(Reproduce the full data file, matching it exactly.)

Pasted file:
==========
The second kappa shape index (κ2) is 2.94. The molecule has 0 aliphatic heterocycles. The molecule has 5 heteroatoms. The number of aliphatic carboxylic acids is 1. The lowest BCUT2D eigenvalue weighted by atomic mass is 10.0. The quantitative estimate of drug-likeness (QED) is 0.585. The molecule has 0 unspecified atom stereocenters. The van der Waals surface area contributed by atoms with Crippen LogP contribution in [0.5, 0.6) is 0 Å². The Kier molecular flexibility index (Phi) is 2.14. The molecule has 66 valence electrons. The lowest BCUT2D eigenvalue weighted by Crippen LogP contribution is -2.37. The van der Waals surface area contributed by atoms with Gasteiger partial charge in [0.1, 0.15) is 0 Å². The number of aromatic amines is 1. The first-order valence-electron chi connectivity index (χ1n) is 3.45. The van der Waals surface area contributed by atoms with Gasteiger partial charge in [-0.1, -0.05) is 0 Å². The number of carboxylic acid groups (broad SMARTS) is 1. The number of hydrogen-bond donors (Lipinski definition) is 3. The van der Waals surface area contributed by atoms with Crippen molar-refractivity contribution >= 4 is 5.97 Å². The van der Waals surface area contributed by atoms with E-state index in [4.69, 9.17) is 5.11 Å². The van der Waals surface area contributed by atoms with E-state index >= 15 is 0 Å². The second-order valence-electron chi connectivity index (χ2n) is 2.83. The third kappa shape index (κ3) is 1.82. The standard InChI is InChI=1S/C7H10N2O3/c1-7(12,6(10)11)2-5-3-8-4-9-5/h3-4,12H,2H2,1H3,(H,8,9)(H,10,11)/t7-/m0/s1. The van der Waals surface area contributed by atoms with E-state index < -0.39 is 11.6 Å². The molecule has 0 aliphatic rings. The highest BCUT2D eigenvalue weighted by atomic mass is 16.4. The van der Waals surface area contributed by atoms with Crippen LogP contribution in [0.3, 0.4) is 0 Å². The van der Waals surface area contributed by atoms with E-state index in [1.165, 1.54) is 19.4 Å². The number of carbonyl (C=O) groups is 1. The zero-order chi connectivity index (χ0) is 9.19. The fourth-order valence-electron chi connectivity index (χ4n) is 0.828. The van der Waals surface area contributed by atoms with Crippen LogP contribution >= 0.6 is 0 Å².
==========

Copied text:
The second kappa shape index (κ2) is 2.94. The molecule has 0 aliphatic heterocycles. The molecule has 5 heteroatoms. The number of aliphatic carboxylic acids is 1. The lowest BCUT2D eigenvalue weighted by atomic mass is 10.0. The quantitative estimate of drug-likeness (QED) is 0.585. The molecule has 0 unspecified atom stereocenters. The van der Waals surface area contributed by atoms with Crippen LogP contribution in [0.5, 0.6) is 0 Å². The Kier molecular flexibility index (Phi) is 2.14. The molecule has 66 valence electrons. The lowest BCUT2D eigenvalue weighted by Crippen LogP contribution is -2.37. The van der Waals surface area contributed by atoms with Gasteiger partial charge in [0.1, 0.15) is 0 Å². The number of aromatic amines is 1. The first-order valence-electron chi connectivity index (χ1n) is 3.45. The van der Waals surface area contributed by atoms with Gasteiger partial charge in [-0.1, -0.05) is 0 Å². The number of carboxylic acid groups (broad SMARTS) is 1. The number of hydrogen-bond donors (Lipinski definition) is 3. The van der Waals surface area contributed by atoms with Crippen molar-refractivity contribution >= 4 is 5.97 Å². The van der Waals surface area contributed by atoms with E-state index in [4.69, 9.17) is 5.11 Å². The van der Waals surface area contributed by atoms with E-state index >= 15 is 0 Å². The second-order valence-electron chi connectivity index (χ2n) is 2.83. The third kappa shape index (κ3) is 1.82. The standard InChI is InChI=1S/C7H10N2O3/c1-7(12,6(10)11)2-5-3-8-4-9-5/h3-4,12H,2H2,1H3,(H,8,9)(H,10,11)/t7-/m0/s1. The van der Waals surface area contributed by atoms with E-state index < -0.39 is 11.6 Å². The molecule has 0 aliphatic rings. The highest BCUT2D eigenvalue weighted by atomic mass is 16.4. The van der Waals surface area contributed by atoms with Crippen LogP contribution in [0.3, 0.4) is 0 Å². The van der Waals surface area contributed by atoms with E-state index in [1.165, 1.54) is 19.4 Å². The number of carbonyl (C=O) groups is 1. The zero-order chi connectivity index (χ0) is 9.19. The fourth-order valence-electron chi connectivity index (χ4n) is 0.828. The van der Waals surface area contributed by atoms with Crippen LogP contribution >= 0.6 is 0 Å².